Fire and Emergency New Zealand has welcomed a diverse group of 22 new firefighters at a graduation ceremony at the National Training Centre in Rotorua on Thursday.
The latest intake featured five women and people from a variety of cultural backgrounds, including Māori, Filipino and Pacific, said Fire and Emergency chief executive Rhys Jones.
"Everyone is welcome at Fire and Emergency, and we're encouraged to see that message is beginning to be heard by the public. This group of graduates is one of the most diverse we've seen, and bodes well for the future.
"Our firefighters need to reflect and relate to the communities we serve, to enable us to better reach into communities and build effective relationships to reduce risk."
The recruits passed a 12-week course which combined theory with practical knowledge, as well as team-building and physically challenging tasks. The 22 new firefighters were chosen from more than 500 applicants.
Internal Affairs Minister Tracey Martin attended the ceremony and congratulated the recruits on their achievement.
"Firefighters hold a treasured, valued and trusted role in New Zealand communities, and I'd like to congratulate all of the graduates on earning the right to call themselves a firefighter."
Among the new recruits is Gaston Zubiri, who moved to New Zealand from the Philippines in 2015. His journey to become a firefighter began when a fire alarm went off at an Auckland hotel he was working at as a window and door installer.
Zubiri said he was excited to see Fire and Emergency arrive on the scene and asked one of the firefighters what it took to be a firefighter.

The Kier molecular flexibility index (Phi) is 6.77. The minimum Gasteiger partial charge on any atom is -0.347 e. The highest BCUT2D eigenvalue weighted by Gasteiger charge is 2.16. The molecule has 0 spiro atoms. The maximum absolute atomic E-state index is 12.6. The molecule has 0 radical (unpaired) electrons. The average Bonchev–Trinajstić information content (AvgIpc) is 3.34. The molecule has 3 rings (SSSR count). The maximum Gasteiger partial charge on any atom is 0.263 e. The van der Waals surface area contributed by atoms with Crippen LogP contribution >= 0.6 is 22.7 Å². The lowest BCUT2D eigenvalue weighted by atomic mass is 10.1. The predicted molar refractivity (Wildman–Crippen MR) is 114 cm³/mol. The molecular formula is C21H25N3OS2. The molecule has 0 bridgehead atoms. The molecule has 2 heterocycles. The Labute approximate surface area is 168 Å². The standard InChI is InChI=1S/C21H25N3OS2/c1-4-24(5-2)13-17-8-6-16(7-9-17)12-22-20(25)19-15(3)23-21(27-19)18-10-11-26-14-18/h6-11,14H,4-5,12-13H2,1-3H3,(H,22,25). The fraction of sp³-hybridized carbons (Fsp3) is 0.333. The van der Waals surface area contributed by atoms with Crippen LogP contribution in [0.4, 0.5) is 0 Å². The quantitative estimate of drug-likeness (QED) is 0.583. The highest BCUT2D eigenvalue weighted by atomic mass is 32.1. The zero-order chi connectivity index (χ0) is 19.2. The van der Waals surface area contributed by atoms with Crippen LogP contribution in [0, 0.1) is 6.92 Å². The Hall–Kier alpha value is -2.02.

"He said Auckland was hiring - so I went to the website and sent my application in. It feels like a big honour to be one of the 22 and get to the training centre. Everyone here comes from all walks of life."
Zubiri was told his ability to speak Filipino would be greatly appreciated in Auckland, where there was a growing population from the Philippines.
New recruit Marianna Hodges credits her brother, who is a firefighter, with influencing her decision to apply. She was also inspired by two women firefighters in her waka ama elite paddlers team, who represent New Zealand.
"I've wanted to join since my early 20s. Now I've done it, I wish I'd joined earlier.
"Women bring a unique perspective and can make a strong contribution to Fire and Emergency."
Jones said attracting and welcoming diversity was important to Fire and Emergency.
"New recruits form the basis of a sustainable, healthy, vibrant and forward-looking organisation.
"Having a wide range of people, from all walks of life is crucial to ensuring our firefighters can do what they do best - keeping people safe," he said.
"Fire and Emergency is not only about firefighting, we are building an organisation with a positive workplace culture, that reflects the needs of the broader work we do as first responders to emergencies and our risk reduction work in communities."
• The National Training Centre (NTC) in Rotorua trains 96 recruits a year, across four courses.
• 24 positions are available on each 12-week course.
• Of the latest 22 graduates, 14 are NZ European, four are Māori, one is from the Philippines and two are Pasifika.
• New recruits are assigned to one of 66 career fire stations around New Zealand.
• Applications will open for the next recruitment round on February 4 and close March 4, 2019.
• The NTC also trains 256 volunteer recruits and delivers in-service courses to firefighters.
• In the 2017/18 financial year, about 22,000 people attended training courses run by Fire and Emergency New Zealand.